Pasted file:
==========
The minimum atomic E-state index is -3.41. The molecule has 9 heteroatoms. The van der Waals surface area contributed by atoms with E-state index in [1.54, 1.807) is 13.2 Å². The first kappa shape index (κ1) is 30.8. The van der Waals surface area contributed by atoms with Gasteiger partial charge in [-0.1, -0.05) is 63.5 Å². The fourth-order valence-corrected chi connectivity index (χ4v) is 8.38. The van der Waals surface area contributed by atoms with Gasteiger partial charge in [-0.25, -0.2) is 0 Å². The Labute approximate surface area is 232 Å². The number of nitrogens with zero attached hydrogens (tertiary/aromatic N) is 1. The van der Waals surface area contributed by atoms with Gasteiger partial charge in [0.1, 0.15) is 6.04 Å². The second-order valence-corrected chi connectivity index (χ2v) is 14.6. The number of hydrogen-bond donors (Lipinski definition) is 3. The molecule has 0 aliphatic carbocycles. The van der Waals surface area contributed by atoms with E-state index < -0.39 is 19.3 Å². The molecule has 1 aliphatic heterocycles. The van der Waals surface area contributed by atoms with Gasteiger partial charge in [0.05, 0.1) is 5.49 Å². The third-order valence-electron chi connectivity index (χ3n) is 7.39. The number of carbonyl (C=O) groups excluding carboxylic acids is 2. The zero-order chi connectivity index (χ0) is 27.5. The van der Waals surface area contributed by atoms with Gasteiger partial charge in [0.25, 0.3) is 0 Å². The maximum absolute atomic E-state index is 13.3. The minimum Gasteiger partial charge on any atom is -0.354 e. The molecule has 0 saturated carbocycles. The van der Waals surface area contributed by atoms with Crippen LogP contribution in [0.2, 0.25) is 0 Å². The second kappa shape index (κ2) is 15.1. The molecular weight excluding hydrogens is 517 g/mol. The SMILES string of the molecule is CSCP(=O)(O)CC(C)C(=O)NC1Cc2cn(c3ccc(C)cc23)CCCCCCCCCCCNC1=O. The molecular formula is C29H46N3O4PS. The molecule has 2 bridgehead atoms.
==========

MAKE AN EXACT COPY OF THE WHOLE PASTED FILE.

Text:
The minimum atomic E-state index is -3.41. The molecule has 9 heteroatoms. The van der Waals surface area contributed by atoms with E-state index in [1.54, 1.807) is 13.2 Å². The first kappa shape index (κ1) is 30.8. The van der Waals surface area contributed by atoms with Gasteiger partial charge in [-0.1, -0.05) is 63.5 Å². The fourth-order valence-corrected chi connectivity index (χ4v) is 8.38. The van der Waals surface area contributed by atoms with Gasteiger partial charge in [-0.25, -0.2) is 0 Å². The Labute approximate surface area is 232 Å². The number of nitrogens with zero attached hydrogens (tertiary/aromatic N) is 1. The van der Waals surface area contributed by atoms with Gasteiger partial charge in [0.1, 0.15) is 6.04 Å². The second-order valence-corrected chi connectivity index (χ2v) is 14.6. The number of hydrogen-bond donors (Lipinski definition) is 3. The molecule has 0 aliphatic carbocycles. The van der Waals surface area contributed by atoms with E-state index < -0.39 is 19.3 Å². The molecule has 1 aliphatic heterocycles. The van der Waals surface area contributed by atoms with Gasteiger partial charge in [0.05, 0.1) is 5.49 Å². The third-order valence-electron chi connectivity index (χ3n) is 7.39. The number of carbonyl (C=O) groups excluding carboxylic acids is 2. The zero-order chi connectivity index (χ0) is 27.5. The van der Waals surface area contributed by atoms with Gasteiger partial charge in [0.25, 0.3) is 0 Å². The maximum absolute atomic E-state index is 13.3. The minimum Gasteiger partial charge on any atom is -0.354 e. The molecule has 0 saturated carbocycles. The van der Waals surface area contributed by atoms with Crippen LogP contribution in [0.2, 0.25) is 0 Å². The second kappa shape index (κ2) is 15.1. The molecular weight excluding hydrogens is 517 g/mol. The SMILES string of the molecule is CSCP(=O)(O)CC(C)C(=O)NC1Cc2cn(c3ccc(C)cc23)CCCCCCCCCCCNC1=O. The molecular formula is C29H46N3O4PS. The molecule has 2 bridgehead atoms.